Visitors to Sydney for World Youth Day came from far and wide in many guises, but not many arrived in a closed zinc-lined coffin.
The remains of Pier Giorgio Frassati, one of 10 saintly patrons for World Youth Day, were flown in from Turin, Italy and hosted at St Benedict’s Church at Notre Dame University Broadway.
Pier Giorgio’s feast day was celebrated on July 4, the anniversary of his death over 80 years ago, at St Benedict’s by Cardinal George Pell, the Archbishop of Sydney, and Bishop Anthony Fisher, Co-ordinator of WYD, with a special mass.
A week later, the Italian blessed was moved to St Mary’s Cathedral, where he stayed for the remainder of World Youth Day celebrations. Organisers encouraged pilgrims and members of the public to visit Pier Giorgio and his body was a “focal piece” of the pilgrimage to the Cathedral until July 22, according to an official statement.
Pier Giorgio Frassati, described in the statement as “charismatic” and “revered for his social activism, sporty nature, sense of humour and generous spirit”, was 24 when he died from polio. Born in 1901 into a wealthy family that owned the still running La Stampa newspaper, he was known for his profound spiritual life from an early age, shown in many works of charity.
His entry on the WYD08 website as a patron of the event reads: “A layman who lived only to 24 years of age, his love for sports, friends and the poor make him an ideal model to propose to Australians. His embrace of social justice as a university student makes him a hero to young pilgrims.”
Pope John Paul II called Pier Giorgio Frassati a “man of the beatitudes” at his beatification ceremony, a recognition accorded by the Catholic Church of a dead person’s accession to Heaven and capacity to intercede on behalf of individuals who pray in his or her name, in 1990.
Since then, Pier Giorgio had been safely ensconced in his zinc-lined coffin at the Cathedral of Turin in Italy. But the touring and display of the remains of long-deceased saints and blesseds as part of World Youth Day represents a revival of one of the Catholic Church’s older traditions.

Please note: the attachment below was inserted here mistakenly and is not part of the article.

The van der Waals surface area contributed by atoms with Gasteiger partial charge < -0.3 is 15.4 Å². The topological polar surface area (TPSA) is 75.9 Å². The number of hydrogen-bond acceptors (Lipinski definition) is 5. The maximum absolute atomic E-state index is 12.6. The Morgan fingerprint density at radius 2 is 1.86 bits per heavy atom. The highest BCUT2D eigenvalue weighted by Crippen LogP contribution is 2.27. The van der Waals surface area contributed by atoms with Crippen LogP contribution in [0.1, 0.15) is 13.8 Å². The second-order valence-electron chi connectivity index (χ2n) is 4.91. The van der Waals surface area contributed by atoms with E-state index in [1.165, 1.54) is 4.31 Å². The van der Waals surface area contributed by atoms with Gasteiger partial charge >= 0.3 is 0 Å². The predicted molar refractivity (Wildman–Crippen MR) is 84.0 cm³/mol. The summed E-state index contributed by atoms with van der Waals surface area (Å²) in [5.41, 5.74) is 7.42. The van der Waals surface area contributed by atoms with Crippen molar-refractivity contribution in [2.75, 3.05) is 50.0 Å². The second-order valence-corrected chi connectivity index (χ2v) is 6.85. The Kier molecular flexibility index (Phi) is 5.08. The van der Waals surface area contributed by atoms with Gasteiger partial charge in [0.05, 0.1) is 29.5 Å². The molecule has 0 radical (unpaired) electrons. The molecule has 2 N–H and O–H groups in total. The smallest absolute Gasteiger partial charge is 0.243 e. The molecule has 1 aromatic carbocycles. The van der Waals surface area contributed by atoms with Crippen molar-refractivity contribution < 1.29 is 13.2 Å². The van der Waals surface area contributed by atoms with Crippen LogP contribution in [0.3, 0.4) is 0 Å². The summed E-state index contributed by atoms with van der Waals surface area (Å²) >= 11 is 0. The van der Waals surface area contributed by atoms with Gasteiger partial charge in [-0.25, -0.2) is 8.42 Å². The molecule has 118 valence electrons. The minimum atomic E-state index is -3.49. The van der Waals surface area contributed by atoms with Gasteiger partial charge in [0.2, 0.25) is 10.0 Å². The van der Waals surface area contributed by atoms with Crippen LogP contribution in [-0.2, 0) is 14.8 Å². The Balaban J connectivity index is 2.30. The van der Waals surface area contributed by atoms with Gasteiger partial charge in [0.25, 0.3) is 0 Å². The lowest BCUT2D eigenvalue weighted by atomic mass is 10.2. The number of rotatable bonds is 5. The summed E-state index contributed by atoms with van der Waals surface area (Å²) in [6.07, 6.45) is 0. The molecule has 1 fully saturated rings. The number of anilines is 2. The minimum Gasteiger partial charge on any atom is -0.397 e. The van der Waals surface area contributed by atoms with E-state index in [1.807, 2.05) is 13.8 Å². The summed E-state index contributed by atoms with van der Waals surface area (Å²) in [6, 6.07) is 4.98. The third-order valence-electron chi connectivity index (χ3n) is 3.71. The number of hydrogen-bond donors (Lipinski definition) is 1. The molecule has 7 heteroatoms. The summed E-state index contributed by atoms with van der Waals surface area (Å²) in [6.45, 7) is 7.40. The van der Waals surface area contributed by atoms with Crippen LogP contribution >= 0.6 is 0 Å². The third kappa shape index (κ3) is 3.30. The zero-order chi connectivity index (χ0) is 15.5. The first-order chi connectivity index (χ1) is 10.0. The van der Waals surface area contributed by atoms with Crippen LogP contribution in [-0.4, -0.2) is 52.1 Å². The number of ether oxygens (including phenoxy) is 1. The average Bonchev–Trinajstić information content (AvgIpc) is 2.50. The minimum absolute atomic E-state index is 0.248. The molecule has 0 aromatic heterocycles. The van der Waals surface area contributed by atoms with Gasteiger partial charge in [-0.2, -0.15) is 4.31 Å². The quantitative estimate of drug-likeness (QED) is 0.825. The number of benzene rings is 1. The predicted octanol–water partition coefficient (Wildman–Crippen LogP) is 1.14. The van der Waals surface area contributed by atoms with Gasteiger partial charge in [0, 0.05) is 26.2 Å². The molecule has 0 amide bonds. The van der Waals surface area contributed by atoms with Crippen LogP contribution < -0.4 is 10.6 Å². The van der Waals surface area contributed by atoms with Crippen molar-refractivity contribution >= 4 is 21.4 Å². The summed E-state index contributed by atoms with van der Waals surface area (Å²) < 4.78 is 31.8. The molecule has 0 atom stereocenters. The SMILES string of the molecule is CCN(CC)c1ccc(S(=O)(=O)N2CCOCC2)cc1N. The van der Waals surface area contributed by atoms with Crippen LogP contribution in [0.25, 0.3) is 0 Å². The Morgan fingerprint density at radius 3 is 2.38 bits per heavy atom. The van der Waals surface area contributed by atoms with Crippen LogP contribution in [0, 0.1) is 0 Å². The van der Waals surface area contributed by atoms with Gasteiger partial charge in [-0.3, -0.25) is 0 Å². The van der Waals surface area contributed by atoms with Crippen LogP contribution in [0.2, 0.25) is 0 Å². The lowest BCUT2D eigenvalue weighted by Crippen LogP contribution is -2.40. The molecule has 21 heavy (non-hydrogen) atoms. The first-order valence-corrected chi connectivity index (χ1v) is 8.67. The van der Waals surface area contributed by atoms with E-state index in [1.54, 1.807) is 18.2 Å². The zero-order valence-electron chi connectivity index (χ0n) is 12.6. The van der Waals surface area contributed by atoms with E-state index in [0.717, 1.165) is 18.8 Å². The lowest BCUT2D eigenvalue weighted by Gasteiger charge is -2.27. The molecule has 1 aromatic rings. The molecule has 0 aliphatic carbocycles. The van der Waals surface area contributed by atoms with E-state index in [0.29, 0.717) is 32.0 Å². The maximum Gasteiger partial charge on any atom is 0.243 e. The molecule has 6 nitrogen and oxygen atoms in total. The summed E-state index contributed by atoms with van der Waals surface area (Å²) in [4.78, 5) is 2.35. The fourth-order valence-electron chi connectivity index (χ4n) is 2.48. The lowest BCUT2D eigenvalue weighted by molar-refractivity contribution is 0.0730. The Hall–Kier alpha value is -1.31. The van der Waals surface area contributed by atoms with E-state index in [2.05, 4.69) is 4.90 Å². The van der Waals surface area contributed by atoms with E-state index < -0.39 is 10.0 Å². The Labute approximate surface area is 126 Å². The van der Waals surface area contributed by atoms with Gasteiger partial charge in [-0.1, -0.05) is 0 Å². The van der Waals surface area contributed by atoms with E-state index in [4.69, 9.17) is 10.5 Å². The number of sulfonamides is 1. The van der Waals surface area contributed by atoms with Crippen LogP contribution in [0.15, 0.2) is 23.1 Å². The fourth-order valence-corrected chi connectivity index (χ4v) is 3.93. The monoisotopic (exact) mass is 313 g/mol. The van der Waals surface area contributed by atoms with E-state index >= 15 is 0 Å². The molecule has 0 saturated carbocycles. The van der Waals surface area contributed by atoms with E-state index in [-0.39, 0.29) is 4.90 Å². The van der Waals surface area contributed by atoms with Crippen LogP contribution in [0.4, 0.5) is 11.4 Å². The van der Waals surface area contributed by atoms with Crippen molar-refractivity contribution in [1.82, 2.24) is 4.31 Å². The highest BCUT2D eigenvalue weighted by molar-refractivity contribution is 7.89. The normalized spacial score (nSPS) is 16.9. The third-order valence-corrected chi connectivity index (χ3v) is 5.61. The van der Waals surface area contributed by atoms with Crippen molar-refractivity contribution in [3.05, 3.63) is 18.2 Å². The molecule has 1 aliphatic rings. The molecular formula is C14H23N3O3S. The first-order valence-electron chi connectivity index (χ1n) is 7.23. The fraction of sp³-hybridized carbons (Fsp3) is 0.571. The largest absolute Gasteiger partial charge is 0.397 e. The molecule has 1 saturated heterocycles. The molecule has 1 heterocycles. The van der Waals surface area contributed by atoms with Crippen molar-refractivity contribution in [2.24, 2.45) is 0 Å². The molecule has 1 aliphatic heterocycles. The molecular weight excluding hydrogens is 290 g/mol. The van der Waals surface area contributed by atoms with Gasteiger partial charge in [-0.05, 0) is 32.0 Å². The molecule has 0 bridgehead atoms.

While Catholic spokespersons have revelled in the presence of these relics, others raised concerns the emphasis on older and seemingly odd traditions ran the risk of repelling younger Catholics from the Church.
Father Mark Podesta, a 31 year-old Catholic priest and WYD spokesperson, said Pier Giorgio Frassati was a “role model for young people because he was an ordinary fellow who achieved extraordinary things. He proves that saints aren’t necessarily people from ancient times. They can be people from living memory.”
Father Podesta said while it was fine to describe the practice of visiting and praying to the relics of saints and blesseds as “mystical”, to call it “old-fashioned” was not. “Young people are happy to use externals and I include myself in that, to help lift our minds and hearts,” he said. “Even outside Christianity, for instance in New Age beliefs, the use of externals such as incense and chants are very acceptable,” he explained.
Bernie Quinn, 26, a spokesperson for the Opus Dei organisation, agreed that saints can be relevant and inspiring to young people. She told ABC radio it was “very exciting” to have had the relics of Pier Giorgio in town. “I think they’re relevant because he is a young person who died when he was 24 and I think saints are an inspiration for us to help love Jesus more,” she said. “So I think no matter when in the Church’s history, they’ll always be relevant for people.”